Building community New territory Not about navel-gazing

Ed Rietman used to drive his wife crazy with his chronic road rage. It flared every morning when the Nashua physicist battled Route 3 traffic – sometimes for two hours – to get to his job in nearby Chelmsford.

Nowadays, Rietman tools down the right lane during rush hour, content to travel at whatever pace is set by the car ahead of him. His philosophy is that he gets there when he gets there.

“I’m completely transformed,” he said.

Rietman attributes his new attitude to the Buddhist meditation practice he began five years ago.

Each morning, the 54-year-old wakes at 4:30 a.m., does at least 30 minutes of yoga, and then meditates for another 30 to 90 minutes. He uses the introspective time to become aware of his breath, his thoughts – and his behavior toward others. He never meets with a like-minded group, nor does he feel the need to. When he wants company on the Buddhist path, he reads a book by the Dalai Lama.

Other New Hampshire Buddhists also practice at home in private. But their solo journey is not always by choice. Many crave the support of a community and would appreciate having a mentor to turn to when their practice hits a roadblock.

The biggest challenge for Granite State Buddhists may be devising ways to break their isolation.

A possible lift may come this week, as a group of 10 Tibetan Buddhist monks from the Drepung Gomang Monastery in India hold various activities throughout Nashua. Gomang monks have visited the state for several consecutive years. They draw huge crowds wherever they go, as people, even non-Buddhists, seem compelled by their sheer presence.

Beverly Westheimer, a local Buddhist who helped organize the monks’ visit to Peterborough two years ago, laughs when she tries to describe what living with them for three weeks was like.

Somewhat at a loss for words, she recounts an incident involving the monks’ painstaking creation of the colorful sand mandalas for which they are known. These sacred sand paintings, created over a five-day period, are incredibly delicate and intricate. One of the monks stopped working to sip coffee and sneezed, destroying part of the mandala. The other monks’ first reaction was to have a good laugh about it, even though it took them two hours to recreate the destroyed portion, she said. Not even a trace of anger flickered over their faces.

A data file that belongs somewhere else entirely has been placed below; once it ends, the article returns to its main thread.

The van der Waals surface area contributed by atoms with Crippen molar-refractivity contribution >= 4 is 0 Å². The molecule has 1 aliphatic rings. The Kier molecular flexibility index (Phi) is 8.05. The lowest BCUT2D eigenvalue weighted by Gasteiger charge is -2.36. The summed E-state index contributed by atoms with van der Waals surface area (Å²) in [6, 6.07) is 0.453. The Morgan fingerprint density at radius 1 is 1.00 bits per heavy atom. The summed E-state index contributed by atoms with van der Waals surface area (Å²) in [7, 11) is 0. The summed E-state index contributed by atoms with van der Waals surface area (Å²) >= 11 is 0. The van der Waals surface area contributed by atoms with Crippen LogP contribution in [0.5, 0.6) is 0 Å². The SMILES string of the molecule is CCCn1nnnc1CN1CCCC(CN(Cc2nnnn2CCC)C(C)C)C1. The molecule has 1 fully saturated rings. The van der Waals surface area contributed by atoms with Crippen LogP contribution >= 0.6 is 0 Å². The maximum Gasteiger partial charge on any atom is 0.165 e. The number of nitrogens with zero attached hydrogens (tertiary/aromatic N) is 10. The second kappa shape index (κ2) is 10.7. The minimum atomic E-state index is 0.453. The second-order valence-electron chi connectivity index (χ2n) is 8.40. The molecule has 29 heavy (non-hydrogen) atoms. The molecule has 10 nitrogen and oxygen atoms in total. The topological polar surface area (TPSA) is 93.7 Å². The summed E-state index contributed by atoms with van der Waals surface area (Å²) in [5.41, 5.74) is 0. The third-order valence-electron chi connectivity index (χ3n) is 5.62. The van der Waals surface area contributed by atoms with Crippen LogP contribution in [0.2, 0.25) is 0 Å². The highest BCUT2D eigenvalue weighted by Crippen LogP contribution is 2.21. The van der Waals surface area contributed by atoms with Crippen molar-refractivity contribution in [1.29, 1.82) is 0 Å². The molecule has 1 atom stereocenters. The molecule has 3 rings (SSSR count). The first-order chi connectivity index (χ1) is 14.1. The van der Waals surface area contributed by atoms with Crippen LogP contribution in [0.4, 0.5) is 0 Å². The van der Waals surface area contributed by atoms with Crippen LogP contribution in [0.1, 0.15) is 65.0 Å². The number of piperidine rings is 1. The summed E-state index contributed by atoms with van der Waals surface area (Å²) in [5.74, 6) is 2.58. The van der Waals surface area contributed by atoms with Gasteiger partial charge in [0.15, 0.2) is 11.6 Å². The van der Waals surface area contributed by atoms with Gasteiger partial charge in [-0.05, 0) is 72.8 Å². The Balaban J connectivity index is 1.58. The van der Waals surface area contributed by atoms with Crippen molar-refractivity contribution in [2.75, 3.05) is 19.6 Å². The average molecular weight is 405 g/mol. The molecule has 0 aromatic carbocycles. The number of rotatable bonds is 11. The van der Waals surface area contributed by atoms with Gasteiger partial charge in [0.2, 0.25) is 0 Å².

While the Tibetan monks come to the United States to establish friendships and teach others about their culture, they may just be sprinkling the seeds for a stronger statewide Buddhist community in years to come.

While Buddhist traditions vary just like Christian ones, common threads exist. The concept of a creator God is considered irrelevant. Through various techniques, such as meditation and the deliberate practice of virtues, it is believed that any person can become enlightened like the Buddha.

Unlike Christians, whose churches dot the New Hampshire landscape, Buddhists have just one physical destination in the state devoted to their religion: the Aryaloka Buddhist Center in Newmarket, a futuristic-looking building with two geodesic domes.

Low on resources, in terms of both membership and property, small groups of Buddhists across the state meet where and when they can, usually in churches on a weekly or biweekly basis.

When Lorianne Schaub and her husband, Chris, moved to New Hampshire from Massachusetts, they realized that if they wanted a Buddhist community, they would have to start one.

The two had lived at a Zen center in Cambridge, Mass., for a time, becoming dharma teachers – lay Buddhist teachers – in the process. They started the Southern New Hampshire Zen Group from their Hillsborough home five years ago.

The overwhelming reaction of practitioners who showed up at their door was shock, Schaub recalled. They asked, “Why are you here?” and “How did Zen end up in New Hampshire?”

To reach more people, the Schaubs relocated the meetings to Manchester. The group now meets for chanting and silent meditation in a Catholic contemplative house. New people walk in expecting to see Buddhist statues, and encounter statutes of Mary instead, Schaub said.

Even with the relocation and a mailing list of 200, only an average of five people attend each week. Talks attract about 10 people, retreats about 20. The Schaubs hope to add satellite groups in Nashua and in their new hometown of Keene to make attendance easier. Eventually, they hope to raise enough money to buy a condemned building and transform it into a center, the way it was done in Cambridge.

The isolation the Schaubs are facing is due, in part, to the nature of the state. In many ways, New Hampshire Buddhists contend with the same challenges of those in the Midwest, Schaub said. Suburbanites and those living in rural areas sometimes have a long drive into urban areas. The trip makes it hard to commit to activities, especially when family responsibilities are added to the equation.